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How the BSkyB setback to Rupert Murdoch will affect his legacy in the US

The news that Rupert Murdoch, owner of Fox News and The Wall Street Journal, dropped his bid to take over the BSkyB network raises questions about his ability to maintain his influence in the US.

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“The article called her a prostitute. They have no evidence for that, and she will sue and probably win,” Mr. Cohen says.

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When Murdoch launched Fox News channel in 1996, Cohen says, “he brought over people all trained in the British tabloids.” Cohen, who was paid to appear on the channel for the first five years of its operation, says he observed the Murdoch-inspired culture “up close.”

Murdoch’s hands-on impact on the content was a hallmark, says Cohen. “If you were a politician and Murdoch was against you, then the station went after you 24/7,” he says, “and not in the opinion section, but in what was called the news.”

Fox News and the New York Post did not respond to repeated requests for comment.

Cohen points to the charges now coming out in Britain about Murdoch’s alleged dirty tricks against British politicians such as Gordon Brown, whose financial and family medical records were hacked and the information published in Murdoch’s papers.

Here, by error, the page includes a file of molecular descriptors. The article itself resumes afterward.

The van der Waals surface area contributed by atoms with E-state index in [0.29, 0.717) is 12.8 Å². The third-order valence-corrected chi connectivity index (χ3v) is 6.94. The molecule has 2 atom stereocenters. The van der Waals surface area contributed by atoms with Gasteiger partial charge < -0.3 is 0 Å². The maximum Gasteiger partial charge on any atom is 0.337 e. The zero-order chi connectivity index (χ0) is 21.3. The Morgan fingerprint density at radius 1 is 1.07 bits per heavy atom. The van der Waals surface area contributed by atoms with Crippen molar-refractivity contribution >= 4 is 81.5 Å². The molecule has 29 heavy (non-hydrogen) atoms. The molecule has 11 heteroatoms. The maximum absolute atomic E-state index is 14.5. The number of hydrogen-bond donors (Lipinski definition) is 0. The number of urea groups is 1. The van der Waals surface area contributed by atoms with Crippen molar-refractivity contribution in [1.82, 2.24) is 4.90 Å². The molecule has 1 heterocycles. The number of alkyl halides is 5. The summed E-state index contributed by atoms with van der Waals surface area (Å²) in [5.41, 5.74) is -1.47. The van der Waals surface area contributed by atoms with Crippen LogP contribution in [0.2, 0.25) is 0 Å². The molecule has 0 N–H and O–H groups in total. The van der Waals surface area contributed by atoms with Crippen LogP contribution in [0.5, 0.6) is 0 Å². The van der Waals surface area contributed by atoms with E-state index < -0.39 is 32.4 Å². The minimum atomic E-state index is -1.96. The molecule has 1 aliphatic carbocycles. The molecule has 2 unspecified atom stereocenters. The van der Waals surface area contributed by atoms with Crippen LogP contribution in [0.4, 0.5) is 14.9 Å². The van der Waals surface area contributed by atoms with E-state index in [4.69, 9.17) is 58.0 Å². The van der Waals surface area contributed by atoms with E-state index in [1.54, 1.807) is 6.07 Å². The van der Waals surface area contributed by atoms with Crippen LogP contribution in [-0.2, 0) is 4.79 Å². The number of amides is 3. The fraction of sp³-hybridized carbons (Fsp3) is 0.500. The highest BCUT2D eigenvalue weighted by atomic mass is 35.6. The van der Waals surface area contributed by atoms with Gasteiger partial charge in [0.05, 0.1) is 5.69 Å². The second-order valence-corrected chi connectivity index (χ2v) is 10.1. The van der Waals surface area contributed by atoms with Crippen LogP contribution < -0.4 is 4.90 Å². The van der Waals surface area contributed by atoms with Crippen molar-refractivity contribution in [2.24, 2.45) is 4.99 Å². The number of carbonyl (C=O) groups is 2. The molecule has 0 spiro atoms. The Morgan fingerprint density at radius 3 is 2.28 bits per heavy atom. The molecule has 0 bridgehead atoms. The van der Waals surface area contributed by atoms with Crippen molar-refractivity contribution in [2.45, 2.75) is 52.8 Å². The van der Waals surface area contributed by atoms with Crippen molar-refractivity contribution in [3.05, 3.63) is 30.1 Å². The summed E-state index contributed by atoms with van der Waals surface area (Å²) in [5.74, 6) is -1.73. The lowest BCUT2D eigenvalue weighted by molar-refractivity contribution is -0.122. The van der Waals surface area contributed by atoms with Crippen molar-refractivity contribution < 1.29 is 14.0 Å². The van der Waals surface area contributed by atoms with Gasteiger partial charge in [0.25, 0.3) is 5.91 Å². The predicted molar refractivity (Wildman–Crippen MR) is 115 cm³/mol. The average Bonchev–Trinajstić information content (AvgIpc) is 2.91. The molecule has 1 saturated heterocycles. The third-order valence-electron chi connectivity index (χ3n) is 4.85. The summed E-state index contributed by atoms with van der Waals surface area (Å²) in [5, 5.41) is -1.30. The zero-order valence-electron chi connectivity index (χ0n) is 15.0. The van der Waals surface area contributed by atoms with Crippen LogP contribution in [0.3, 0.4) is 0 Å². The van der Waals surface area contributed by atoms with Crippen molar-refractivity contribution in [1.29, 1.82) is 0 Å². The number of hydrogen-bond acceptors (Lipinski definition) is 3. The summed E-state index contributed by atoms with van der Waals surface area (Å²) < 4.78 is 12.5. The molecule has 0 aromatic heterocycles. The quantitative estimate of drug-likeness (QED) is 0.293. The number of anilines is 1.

However, Murdoch’s impact on what is arguably his most prestigious purchase, The Wall Street Journal, back in 2007, has allowed it to buck the declines suffered by the overall newspaper industry. It was the only newspaper among the nation’s top 25 to increase circulation last year.

“Murdoch may not be a consummate journalist, but he is a consummate businessman,” says Mark Tatge, Pulliam professor of journalism at DePauw University in Indiana.

Look at what he accomplished, points out Mr. Tatge. “People told him he couldn’t launch a fourth TV network, and he did. People told him he would never be able to buy the Wall Street journal, and he did,” he says.

Meanwhile, the forces dumbing down content on TV as well as on the Internet are much bigger than Murdoch, says Len Shyles, professor of communications at Villanova University in Pennsylvania.

The pressures to attract viewers in a fragmenting media landscape are much bigger than one person or outlet, he says.

“Murdoch may have brought his own special power to it,” he says, “but with or without Rupert Murdoch, the forces of tabloidization will continue to grow.”


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